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EnglishEdit

EtymologyEdit

From French volition, from Medieval Latin volitiō (will, volition), from Latin volō (to wish; to want; to mean or intend) (ultimately from Proto-Indo-European *welh₁- (to choose; to want)) + -tiō (suffix forming nouns relating to some action or the result of an action) (ultimately from Proto-Indo-European *-tis (suffix forming abstract or action nouns from verbs)).

PronunciationEdit

NounEdit

volition (countable and uncountable, plural volitions)

  1. A conscious choice or decision. [from early 17th c.]
    • 1655, Richard Baxter, “An Addition to the 11th Chapter of the 3d Part of the Saints Rest”, in Rich: Baxter’s Confesssion[sic] of His Faith, Especially Concerning the Interest of Repentance and Sincere Obedience to Christ, in Our Justification & Salvation. VVritten for the Satisfaction of the Misinformed, the Conviction of Calumniators, and the Explication and Vindication of Some Weighty Truths, London: Printed by R[obert] W[hite] for Tho[mas] Underhil, and Fra[ncis] Tyton, and are to be sold at the Anchor and Bible in Pauls Church-yard, and at the Three Daggers in Fleetstreet, OCLC 8942565:
      [] And as the Understanding doth at once apprehend it as Good Abſolutely, or in ſome Reſpect, and Evil in other reſpects, and Comparatively a Leſs Good; ſo doth the Will at once continue to Love or Will it ſo farre as it is Apprehended as Good, and to Nill and Reject it as inconſiſtent with a Greater Good, or a hinderer of it. But if it fall out that the Inconſiſtency of theſe is not diſcerned or believed, or but Imperfectly, then may the Will by a Practical Volition Will them both.
    • 2017 May 13, Barney Ronay, “Antonio Conte’s brilliance has turned Chelsea’s pop-up team into champions”, in The Guardian[1], London, archived from the original on 9 September 2017:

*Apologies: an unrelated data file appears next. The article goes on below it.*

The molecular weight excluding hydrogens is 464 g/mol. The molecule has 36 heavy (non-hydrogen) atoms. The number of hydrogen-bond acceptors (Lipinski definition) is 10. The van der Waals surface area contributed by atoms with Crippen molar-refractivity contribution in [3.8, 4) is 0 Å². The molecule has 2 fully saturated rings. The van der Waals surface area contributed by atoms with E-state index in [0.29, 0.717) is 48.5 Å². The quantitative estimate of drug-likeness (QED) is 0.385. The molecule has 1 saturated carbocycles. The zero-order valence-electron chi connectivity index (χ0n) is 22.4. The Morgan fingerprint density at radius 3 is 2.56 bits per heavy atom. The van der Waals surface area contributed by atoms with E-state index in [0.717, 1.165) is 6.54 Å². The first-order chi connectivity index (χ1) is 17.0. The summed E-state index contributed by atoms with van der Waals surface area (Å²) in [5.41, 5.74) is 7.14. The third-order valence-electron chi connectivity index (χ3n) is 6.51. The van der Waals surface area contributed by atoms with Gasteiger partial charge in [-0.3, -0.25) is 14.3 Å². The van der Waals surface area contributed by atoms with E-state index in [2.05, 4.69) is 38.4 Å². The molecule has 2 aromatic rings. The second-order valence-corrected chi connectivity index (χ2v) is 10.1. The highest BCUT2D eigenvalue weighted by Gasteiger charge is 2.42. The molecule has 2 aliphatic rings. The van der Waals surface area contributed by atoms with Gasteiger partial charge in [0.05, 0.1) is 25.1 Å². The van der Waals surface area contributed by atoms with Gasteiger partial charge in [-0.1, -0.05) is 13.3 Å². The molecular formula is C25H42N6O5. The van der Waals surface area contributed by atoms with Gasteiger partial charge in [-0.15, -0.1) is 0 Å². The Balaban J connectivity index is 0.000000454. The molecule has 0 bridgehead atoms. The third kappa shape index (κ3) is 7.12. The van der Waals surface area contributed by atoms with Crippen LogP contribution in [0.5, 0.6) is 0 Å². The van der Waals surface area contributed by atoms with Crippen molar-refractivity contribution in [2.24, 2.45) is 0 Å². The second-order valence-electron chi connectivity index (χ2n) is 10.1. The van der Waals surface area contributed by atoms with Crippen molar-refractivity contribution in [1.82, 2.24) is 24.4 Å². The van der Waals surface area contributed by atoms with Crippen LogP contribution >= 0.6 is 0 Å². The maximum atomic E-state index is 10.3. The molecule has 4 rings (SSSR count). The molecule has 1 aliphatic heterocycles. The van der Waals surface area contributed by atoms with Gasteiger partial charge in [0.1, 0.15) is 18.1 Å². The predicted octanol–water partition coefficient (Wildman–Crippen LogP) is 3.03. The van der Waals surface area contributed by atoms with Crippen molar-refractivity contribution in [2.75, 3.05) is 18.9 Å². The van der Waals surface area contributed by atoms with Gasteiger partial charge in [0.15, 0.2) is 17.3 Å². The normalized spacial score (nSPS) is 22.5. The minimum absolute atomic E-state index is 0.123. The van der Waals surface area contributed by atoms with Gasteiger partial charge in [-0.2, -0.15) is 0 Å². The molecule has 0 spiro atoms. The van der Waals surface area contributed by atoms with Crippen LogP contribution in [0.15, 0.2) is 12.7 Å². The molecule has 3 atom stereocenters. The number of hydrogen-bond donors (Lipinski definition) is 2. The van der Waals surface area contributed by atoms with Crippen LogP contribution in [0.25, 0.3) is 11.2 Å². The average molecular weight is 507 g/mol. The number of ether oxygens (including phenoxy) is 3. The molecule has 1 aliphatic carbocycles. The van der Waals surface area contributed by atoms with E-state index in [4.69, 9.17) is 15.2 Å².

[Antonio] Conte has broken the mould further with the suggestion he might escape the [Roman] Abramovich cleaver, becoming the first of his line to leave by his own volition.
  2. The mental power or ability of choosing; the will.
    Out of all the factors that can influence a person’s decision, none can match the power of his or her own volition.
    • 1841, Thomas C[ogswell] Upham, “Distinction between Desires and Volitions”, in A Philosophical and Practical Treatise on the Will. Forming the Third Volume of a System of Mental Philosophy, New York, N.Y.: Harper & Brothers, 82 Cliff-Street, OCLC 1219409, § 54 (Volition may Exist in Respect to those Complex Acts which the Mind Can Embrace as One), page 104:
      The volition may be in accordance with the desire or not; it may be in accordance with the moral feelings, and wholly at variance with the desires; but in both alike the desires and volitions are distinct.
  3. (linguistics) A concept that distinguishes whether or not the subject or agent intended something.
    • 1988, Anna Wierzbicka, “FOR TO versus TO”, in The Semantics of Grammar (Studies in Language Companion Series; 18), Amsterdam; Philadelphia, Pa.: John Benjamins Publishing Company, →ISBN, ISSN 0165-7763, pages 126–127:
      English has not one FOR TO construction but several. These several constructions are interrelated and form a chain, or rather a family, of constructions, with identical or similar components recurring in more or less similar configurations. [] The composition of this family can be represented as follows: (1) Personal volition (e.g. I want very much for Peter to be present.) (2) Volition expressed in directives (e.g. He gave orders for his family to be summoned.) (3) Impersonal (unspecified) volition (e.g. It is necessary for Peter to be present.) []

Derived termsEdit

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TranslationsEdit

Further readingEdit


FrenchEdit

EtymologyEdit

From Medieval Latin volitiō (will, volition), from Latin volō (I wish, I will).

PronunciationEdit

NounEdit

volition f (plural volitions)

  1. (philosophy, psychology) volition

See alsoEdit

Further readingEdit